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The formula I have for cross-validation error is the following: $$ \hat{R}_{CV}(f) = \frac{1}{N}\sum_{i=1}^N L\left( y_i, \hat{f}^{-k(i)}(x_i) \right) $$

where $\hat{f}^{-k(i)}$ is the model trained with $x_i$ excluded from the training set and $L$ is a loss function. Note that $k(i)$ is not necessarily injective e.g for 10-fold cross-validation $k(i)$ maps each training sample to one of the 10 folds $\{1,...,10\}$.

For variance I have the following: $$ \hat{\sigma}^2 = \frac{1}{N} \sum_{i=1}^N (L_i - \bar{L})^2 $$

where $$ L_i = L(y_i, f^{-k(i)}(x_i)) \\ \bar{L} = \frac{1}{N} \sum_{i=1}^N L_i $$

I want to use root mean squared error which is: $$ RMSE(f) = \sqrt{\frac{\sum_{i=1}^N (y_i - f(x_i))^2}{N}} $$

My problem is that I am not sure how to adapt these formulas to RMSE. To calculate the variance it seems that I need to be able to decompose my error function to a sum of $L_i$ but I cannot do that because of the square root. How can I calculate the variance if my loss function is RMSE?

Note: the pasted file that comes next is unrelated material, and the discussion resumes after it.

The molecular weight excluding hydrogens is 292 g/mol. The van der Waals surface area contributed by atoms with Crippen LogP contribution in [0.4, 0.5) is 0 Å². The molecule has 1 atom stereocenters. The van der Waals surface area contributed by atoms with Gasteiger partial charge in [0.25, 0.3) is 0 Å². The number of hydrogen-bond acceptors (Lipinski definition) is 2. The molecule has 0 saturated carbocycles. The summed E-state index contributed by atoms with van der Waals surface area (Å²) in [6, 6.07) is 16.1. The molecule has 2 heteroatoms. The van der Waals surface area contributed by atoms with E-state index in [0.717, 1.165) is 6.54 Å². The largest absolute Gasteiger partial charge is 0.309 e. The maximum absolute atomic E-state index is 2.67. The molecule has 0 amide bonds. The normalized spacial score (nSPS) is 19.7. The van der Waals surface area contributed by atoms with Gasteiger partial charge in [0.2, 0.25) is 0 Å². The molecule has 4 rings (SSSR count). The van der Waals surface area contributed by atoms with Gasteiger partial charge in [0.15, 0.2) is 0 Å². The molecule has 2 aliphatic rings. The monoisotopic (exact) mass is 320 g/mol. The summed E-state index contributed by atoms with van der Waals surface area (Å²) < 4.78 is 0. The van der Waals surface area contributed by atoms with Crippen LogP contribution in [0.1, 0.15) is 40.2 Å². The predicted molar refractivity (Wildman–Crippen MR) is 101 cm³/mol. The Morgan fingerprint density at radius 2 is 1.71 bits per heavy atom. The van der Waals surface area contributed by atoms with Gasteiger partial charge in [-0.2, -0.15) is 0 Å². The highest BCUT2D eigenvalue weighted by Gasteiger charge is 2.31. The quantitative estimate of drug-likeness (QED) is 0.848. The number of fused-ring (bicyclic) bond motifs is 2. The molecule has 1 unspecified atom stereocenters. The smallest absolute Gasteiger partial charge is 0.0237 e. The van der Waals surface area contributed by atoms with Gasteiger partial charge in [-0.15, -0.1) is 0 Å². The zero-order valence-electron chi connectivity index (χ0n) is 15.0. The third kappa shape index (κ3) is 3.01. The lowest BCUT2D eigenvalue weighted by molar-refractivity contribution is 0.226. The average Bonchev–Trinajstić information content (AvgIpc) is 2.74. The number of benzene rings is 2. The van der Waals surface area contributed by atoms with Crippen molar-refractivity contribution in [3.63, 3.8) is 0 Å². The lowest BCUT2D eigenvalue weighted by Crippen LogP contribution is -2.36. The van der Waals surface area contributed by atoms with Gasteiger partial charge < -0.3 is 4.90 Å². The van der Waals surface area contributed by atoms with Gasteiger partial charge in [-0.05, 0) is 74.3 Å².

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  • $\begingroup$ You seem to be using leave-one-out-CV - in which case the loss for the ith fold should be the same as the absolute difference between y_i and the model's prediction. I think your formulas for the variance then just go through as normal? $\endgroup$
    – rje42
    Commented May 8, 2018 at 15:24
  • $\begingroup$ Well not really, $k(i)$ is not necessarily injective. It maps each training sample to the subset that does not include that particular point. i.e for 10-fold it maps each training sample to {1,..,10} $\endgroup$
    – Andreas G.
    Commented May 8, 2018 at 15:49
  • $\begingroup$ @AndreasG. please make that clear in the text of your question: give a definition of $k(i)$. Then I'll provide an answer to your question. $\endgroup$
    – Jim
    Commented May 8, 2018 at 20:28
  • $\begingroup$ @Jim I've made the change $\endgroup$
    – Andreas G.
    Commented May 8, 2018 at 21:35
  • $\begingroup$ @Jim No they are all of roughly the same size. It's non-injective because you can have $i \neq j$ s.t $k(i)=k(j)$ i.e two different samples mapped to the same set $\endgroup$
    – Andreas G.
    Commented May 10, 2018 at 15:31

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